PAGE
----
8. Jane

    I’ve been journaling for about 30 years and it has never been a discipline. More a means of coping with life, like having a conversation with a friend. Recently I decided to bin most of my journals (over 20 of them) because I would rather keep just the memories in my head than the ones on paper. A hard thing to do though! Re-reading past journals especially from a long time ago tends to evoke much more powerful emotions than memories alone. Now days I journal when I feel I need to, it is the process of reflecting and evaluating that is more important than the end result, how many words are on the paper and how frequently.. I try to not journal when I feel like complaining and most times I start with I am thankful for…. regardless of how thankful I feel.
    Not keeping journals forever helps me live more in the present and emphasis the stories that are really important by re-telling them to my kids. We are often re-telling them details of their birth stories and first year of life so they will commit it to memory. I also have memories from my grandparents (who have passed away) that I re-tell to my kids because they were re-told to me so many times. Hopefully they will do the same thing when they are grown up with their kids.

  9. Karen

    YES… to this!! It doesn’t have to be complicated. I started journaling about 12 years ago…using a 5 Star notebook from Walmart….the 5×7 size. I am about to finish filling up my 22 one. It is, for me, a record of of my walk with the Lord and His faithfulness to me. They may very well end up in the garbage one day after I am gone, but I have LOVED being able to go back and remember.

  10. Ashley Brooks

    This post is such good timing; I just finished writing an entry to my 3-month-old daughter. I’m a notoriously bad journaler, usually stopping for all the reasons you listed. But telling stories and remembering is important to me. Having a baby made me realize that. I’ve never been a good photo-taker or scrapbooker, but writing is my thing. It just makes sense to keep a book for my daughter (and any other future kids). I’m hoping that because I’m writing to someone instead of just stream-of-consciousing my own thoughts, I’ll stick with it.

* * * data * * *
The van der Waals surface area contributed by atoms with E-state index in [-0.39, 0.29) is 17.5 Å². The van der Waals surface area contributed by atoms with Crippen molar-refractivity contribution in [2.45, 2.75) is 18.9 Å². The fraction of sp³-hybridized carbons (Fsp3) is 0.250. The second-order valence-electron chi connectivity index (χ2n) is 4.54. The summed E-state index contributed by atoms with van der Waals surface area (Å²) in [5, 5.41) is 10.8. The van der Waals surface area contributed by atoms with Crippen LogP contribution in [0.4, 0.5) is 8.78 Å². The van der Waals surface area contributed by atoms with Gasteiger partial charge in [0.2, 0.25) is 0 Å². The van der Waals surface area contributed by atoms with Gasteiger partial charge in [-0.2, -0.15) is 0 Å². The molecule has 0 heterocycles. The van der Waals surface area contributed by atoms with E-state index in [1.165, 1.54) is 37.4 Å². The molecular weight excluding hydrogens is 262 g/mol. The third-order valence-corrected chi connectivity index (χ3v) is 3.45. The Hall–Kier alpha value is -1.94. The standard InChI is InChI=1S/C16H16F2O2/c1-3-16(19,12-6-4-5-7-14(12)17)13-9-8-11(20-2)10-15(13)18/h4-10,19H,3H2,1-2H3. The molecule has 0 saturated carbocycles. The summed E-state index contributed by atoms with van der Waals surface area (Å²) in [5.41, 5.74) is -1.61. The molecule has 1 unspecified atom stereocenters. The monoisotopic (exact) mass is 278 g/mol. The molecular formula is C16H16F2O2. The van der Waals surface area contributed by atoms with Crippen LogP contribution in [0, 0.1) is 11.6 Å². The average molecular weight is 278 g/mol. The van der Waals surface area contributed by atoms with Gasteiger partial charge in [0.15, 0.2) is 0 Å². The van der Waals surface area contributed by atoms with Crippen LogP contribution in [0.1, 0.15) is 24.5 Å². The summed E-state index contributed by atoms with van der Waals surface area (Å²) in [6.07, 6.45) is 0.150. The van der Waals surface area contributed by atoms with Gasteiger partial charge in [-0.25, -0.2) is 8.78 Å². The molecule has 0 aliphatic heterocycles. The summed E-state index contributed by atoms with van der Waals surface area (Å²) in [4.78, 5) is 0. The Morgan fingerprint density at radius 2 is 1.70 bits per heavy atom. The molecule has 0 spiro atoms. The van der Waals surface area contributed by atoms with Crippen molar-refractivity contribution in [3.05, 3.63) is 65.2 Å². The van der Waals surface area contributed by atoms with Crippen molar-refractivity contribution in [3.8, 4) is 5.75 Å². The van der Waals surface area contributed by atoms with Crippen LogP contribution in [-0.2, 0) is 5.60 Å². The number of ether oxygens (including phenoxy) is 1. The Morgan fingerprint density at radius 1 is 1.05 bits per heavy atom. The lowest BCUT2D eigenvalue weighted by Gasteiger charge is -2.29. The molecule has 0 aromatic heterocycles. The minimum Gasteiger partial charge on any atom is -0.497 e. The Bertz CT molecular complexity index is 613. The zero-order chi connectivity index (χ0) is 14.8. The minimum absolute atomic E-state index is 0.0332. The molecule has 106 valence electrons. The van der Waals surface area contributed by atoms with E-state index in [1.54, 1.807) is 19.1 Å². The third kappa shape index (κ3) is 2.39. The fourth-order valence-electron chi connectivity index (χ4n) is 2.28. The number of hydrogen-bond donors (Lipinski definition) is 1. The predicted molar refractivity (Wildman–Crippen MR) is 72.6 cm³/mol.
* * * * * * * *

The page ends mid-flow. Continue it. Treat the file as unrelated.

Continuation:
11. Kathy

    Hi Kate – would you mind sharing the type of German pens you use?

    • monia

      if it is the one on the picture seen then its stabilo…
      sorry its french didnt find the language change 😉
      they are lovely, great variety of colours and different sizes of writing (thin and broader tips) as well as small versions… i love them myself hehe…
      thought i would post, maybe it helps…

  12. Lindsey

    I have journaled for most of my life as a type of therapy, but after reading your post I realize that I would never actually want anyone to read my journals. While they include a lot of memories, they also include some of my deepest fears and frustrations and I am afraid that if my loved ones read them, they may be offended 🙁
    Any advice? Should I start a new journal that I would be comfortable sharing with others besides myself?

  13. Erica Layne

    Oh yes. I’m passionate about journaling too, partly because of how meaningful our stories are and partly because it’s my biggest secret to mental health! 🙂 Thanks for this – I’m sharing on Facebook tomorrow!

  14. KrisWithaK

    I love this! Journaling is a huge part of my writing practice, and it’s something that I always tell my clients to try when they are facing writers’ block or overwhelm.

    My younger daughter and I share a daughter-mother interview and it’s a great place for us to leave each other memories and jokes – and notes about our dreams for the future.

    Love, love, love this post 🙂